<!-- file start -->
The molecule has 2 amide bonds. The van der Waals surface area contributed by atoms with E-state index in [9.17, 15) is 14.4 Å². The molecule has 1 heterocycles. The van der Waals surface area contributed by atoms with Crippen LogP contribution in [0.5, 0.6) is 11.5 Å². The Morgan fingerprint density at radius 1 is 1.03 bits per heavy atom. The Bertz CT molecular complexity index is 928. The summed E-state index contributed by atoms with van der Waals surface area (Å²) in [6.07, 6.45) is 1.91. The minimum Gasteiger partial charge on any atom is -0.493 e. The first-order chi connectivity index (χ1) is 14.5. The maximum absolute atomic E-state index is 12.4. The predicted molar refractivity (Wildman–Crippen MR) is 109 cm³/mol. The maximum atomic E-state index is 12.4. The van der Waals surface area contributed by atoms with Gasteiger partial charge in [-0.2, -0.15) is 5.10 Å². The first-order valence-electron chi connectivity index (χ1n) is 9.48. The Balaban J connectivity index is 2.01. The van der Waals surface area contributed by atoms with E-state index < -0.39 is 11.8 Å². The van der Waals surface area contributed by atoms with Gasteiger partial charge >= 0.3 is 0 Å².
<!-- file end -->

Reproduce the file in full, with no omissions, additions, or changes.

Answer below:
The molecule has 2 amide bonds. The van der Waals surface area contributed by atoms with E-state index in [9.17, 15) is 14.4 Å². The molecule has 1 heterocycles. The van der Waals surface area contributed by atoms with Crippen LogP contribution in [0.5, 0.6) is 11.5 Å². The Morgan fingerprint density at radius 1 is 1.03 bits per heavy atom. The Bertz CT molecular complexity index is 928. The summed E-state index contributed by atoms with van der Waals surface area (Å²) in [6.07, 6.45) is 1.91. The minimum Gasteiger partial charge on any atom is -0.493 e. The first-order chi connectivity index (χ1) is 14.5. The maximum absolute atomic E-state index is 12.4. The predicted molar refractivity (Wildman–Crippen MR) is 109 cm³/mol. The maximum atomic E-state index is 12.4. The van der Waals surface area contributed by atoms with Gasteiger partial charge in [-0.2, -0.15) is 5.10 Å². The first-order valence-electron chi connectivity index (χ1n) is 9.48. The Balaban J connectivity index is 2.01. The van der Waals surface area contributed by atoms with E-state index < -0.39 is 11.8 Å². The van der Waals surface area contributed by atoms with Gasteiger partial charge >= 0.3 is 0 Å².